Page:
Yes, pumpkin is served as a savoury in Australia too; roasted alongside a roast leg of lamb, in soups, curries etc. But I tasted pumpkin pie in the US last year and loved it! It took an ENORMOUS amount of convincing to get my friends & family to try the one I made for Christmas day last year, after finding a $$$$ tin of Libby's in a food hall of a pricey department store. I love heavily-spiced sweets, but not everyone does. I can't say many who tried it fell in love with it, but there was, at least, no retching!


Probably too late for this year, but you can find pure puree of pumpkin (no sugar, salt, or additives) at Picard, the fantastic frozen food purveyor. They even have an organic version ('bio'); both only a couple of euros. When defrosted, the yield is two cups; perfect for a pumpkin pie (or quick bread).

Picard also carries pureed sweet potatoes, with some creme fraiche added. Miam!

No need to pay the highway robbery prices of La Grande Epicerie or even the various anglosaxon grocers in Paris.


I met a French lady who had lived in Cleveland for a couple of years when her husband was studying at Case Western Reserve. She told me how much she loved the U.S. and its people, pretty much everything, she said, except the pumpkin pie.

Don Madrid

I have the same situation here in Spain although we have a store that specializes in American foodstuff. A mere 6 € for pumpkin pie filling!
9 € for Lucky Charms however. You don't want to know what a Poptart costs.

Maple syrup is problematic here, people either love it or hate it. They don't seem to understand that the only reason pancakes exist is to transport syrup from the plate to my mouth.

J.A., your Foreign Parts correspondent

Emma: Thanks for the Picard tip. I have always avoided Picard because I'm afraid of a grocery store that sells only frozen foods, but in this case I think I'll buy my pumpkin there!

And Don Madrid: I agree completely about the maple syrup. What's a pancake without it? By the way, have you ever tried maple butter? MMMMMMMM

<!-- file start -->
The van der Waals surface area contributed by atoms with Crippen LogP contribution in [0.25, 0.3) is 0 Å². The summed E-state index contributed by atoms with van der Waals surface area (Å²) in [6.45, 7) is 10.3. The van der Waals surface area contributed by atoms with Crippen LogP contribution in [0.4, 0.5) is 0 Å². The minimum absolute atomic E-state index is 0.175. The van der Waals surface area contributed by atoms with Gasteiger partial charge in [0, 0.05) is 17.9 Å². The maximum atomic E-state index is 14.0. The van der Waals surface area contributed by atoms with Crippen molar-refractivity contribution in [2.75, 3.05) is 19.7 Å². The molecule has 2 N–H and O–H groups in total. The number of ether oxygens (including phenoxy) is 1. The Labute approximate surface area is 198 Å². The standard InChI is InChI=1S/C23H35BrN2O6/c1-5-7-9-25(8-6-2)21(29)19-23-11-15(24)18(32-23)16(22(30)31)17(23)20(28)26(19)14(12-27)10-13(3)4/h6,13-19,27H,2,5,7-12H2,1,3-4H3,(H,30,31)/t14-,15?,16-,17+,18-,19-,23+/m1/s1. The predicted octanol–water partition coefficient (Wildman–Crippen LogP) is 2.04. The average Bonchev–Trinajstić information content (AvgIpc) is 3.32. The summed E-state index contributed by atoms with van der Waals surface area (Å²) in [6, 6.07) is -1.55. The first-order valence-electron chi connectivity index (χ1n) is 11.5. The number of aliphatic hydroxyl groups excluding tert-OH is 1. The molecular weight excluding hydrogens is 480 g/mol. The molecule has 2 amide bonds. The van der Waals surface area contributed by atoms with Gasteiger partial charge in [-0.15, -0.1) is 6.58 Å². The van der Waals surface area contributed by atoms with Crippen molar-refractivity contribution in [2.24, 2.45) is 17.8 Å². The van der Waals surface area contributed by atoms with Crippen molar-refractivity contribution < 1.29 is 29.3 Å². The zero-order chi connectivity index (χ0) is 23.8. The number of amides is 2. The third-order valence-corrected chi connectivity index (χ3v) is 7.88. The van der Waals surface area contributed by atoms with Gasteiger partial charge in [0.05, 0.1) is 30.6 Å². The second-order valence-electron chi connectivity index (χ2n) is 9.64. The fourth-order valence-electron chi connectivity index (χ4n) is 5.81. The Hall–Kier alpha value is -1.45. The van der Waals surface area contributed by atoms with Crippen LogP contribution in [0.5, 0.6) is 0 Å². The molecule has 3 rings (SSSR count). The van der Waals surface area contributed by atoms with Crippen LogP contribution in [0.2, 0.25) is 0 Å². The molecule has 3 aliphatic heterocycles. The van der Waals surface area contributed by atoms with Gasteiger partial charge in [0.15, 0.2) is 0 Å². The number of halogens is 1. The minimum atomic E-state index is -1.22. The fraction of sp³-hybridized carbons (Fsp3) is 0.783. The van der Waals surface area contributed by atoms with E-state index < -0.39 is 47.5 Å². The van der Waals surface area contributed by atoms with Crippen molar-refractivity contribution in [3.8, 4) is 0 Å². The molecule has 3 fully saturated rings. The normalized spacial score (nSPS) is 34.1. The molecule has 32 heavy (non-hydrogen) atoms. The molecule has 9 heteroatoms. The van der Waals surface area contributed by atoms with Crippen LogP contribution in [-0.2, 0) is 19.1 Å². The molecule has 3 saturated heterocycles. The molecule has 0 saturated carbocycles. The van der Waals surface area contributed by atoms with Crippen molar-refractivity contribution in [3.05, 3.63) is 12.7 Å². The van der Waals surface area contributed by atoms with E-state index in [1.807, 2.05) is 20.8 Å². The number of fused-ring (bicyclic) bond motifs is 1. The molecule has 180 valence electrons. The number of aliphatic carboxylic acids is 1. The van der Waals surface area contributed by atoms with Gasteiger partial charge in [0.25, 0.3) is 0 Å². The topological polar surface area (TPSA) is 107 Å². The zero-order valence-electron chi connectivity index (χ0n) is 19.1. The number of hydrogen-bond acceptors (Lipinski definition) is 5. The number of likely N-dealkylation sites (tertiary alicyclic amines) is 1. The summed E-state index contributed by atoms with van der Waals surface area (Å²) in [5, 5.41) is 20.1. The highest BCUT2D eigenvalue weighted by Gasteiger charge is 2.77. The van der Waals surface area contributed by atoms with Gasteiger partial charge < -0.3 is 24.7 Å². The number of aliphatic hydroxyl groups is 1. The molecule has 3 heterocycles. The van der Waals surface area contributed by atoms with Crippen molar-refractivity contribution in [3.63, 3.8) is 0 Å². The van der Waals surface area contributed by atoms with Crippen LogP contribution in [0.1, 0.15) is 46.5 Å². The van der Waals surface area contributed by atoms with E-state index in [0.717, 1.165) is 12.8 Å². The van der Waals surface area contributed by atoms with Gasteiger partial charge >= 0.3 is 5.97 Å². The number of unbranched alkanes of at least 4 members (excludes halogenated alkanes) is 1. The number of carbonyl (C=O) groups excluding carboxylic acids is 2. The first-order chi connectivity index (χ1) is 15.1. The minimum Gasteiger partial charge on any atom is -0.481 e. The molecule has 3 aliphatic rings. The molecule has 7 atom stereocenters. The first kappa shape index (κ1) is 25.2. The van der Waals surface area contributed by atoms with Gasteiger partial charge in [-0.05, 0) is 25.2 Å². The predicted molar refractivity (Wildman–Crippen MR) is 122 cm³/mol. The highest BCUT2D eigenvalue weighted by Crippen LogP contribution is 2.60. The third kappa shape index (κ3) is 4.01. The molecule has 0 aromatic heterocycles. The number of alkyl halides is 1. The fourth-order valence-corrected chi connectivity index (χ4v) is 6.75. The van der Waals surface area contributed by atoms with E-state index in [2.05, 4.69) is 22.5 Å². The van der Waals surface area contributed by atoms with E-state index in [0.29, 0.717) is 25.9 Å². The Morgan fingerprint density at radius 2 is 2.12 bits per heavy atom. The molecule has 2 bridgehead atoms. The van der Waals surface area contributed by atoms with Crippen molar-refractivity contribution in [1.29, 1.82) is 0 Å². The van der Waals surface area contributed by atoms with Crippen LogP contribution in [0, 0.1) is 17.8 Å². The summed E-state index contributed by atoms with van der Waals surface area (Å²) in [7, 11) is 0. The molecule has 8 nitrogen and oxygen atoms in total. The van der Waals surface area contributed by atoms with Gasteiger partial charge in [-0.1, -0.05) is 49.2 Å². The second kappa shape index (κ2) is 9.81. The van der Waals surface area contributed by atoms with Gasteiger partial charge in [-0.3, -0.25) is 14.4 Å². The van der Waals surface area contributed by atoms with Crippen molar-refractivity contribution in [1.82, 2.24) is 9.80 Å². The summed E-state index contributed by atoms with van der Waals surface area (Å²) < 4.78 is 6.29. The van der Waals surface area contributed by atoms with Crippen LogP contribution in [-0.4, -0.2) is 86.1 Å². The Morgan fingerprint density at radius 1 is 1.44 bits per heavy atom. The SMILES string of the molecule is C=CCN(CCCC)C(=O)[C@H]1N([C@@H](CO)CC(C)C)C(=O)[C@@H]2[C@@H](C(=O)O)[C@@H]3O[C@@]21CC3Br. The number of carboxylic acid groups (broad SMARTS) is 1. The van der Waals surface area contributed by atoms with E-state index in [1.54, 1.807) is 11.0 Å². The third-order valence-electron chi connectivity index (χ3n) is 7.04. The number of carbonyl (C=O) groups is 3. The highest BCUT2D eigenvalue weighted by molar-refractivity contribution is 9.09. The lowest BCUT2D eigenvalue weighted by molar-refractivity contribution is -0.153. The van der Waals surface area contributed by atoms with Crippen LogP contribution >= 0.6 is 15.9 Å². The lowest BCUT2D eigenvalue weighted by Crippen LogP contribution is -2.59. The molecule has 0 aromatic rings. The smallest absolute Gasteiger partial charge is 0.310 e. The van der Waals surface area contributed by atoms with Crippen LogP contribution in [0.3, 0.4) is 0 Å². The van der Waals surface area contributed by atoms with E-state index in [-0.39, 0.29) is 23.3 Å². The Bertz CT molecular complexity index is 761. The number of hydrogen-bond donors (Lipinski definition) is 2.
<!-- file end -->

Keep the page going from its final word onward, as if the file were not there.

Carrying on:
-- J.A., your Foreign Parts correspondent

Kacy Atkin

I got a can for 3.50! Made a delicious pumpkin pie!


I prefer sweet potato pie, but will gladly scarf down pumpkin pie if it is available.
I have to be honest, I have always had a problem with finicky folks....but then again I'm a foodie and just love the idea of eating in general


well, i was going to say: no worries! just buy yourself a potiron and make the puree yourself!

and then i remembered that the wedge i bought to make pie set me back 10E.

(although it was organic, so ...)


I had the same thing this year. I'm from NZ so I'm used to eating pumpkin exclusively as a savory dish. After living in the US for a few years, pumpkin pie is by far one of my favourite desserts. And this year, well I had to make sure I made something. Looked high and low for many many weeks, eventually purchasing pureed pumpkin from Picard. But it's not the same as canned! The flavour is definitely weaker. Tasty but still not the same. So applause to you for forking out the 8€50.


I'll second the sweet potato pie mention. I made it for the first time only this year, and I found it silkier and more flavorful, as well as easier to make. Mark Bittman's NY Times recipe is a gem.

I do think it's funny, though, that your French guests had a time with your pie. It's essentially a custard made with vegetable matter in place of milk, a "crème non-brûlée" or "quiche sucrée", if you will. And what quiche isn't made without nutmeg?!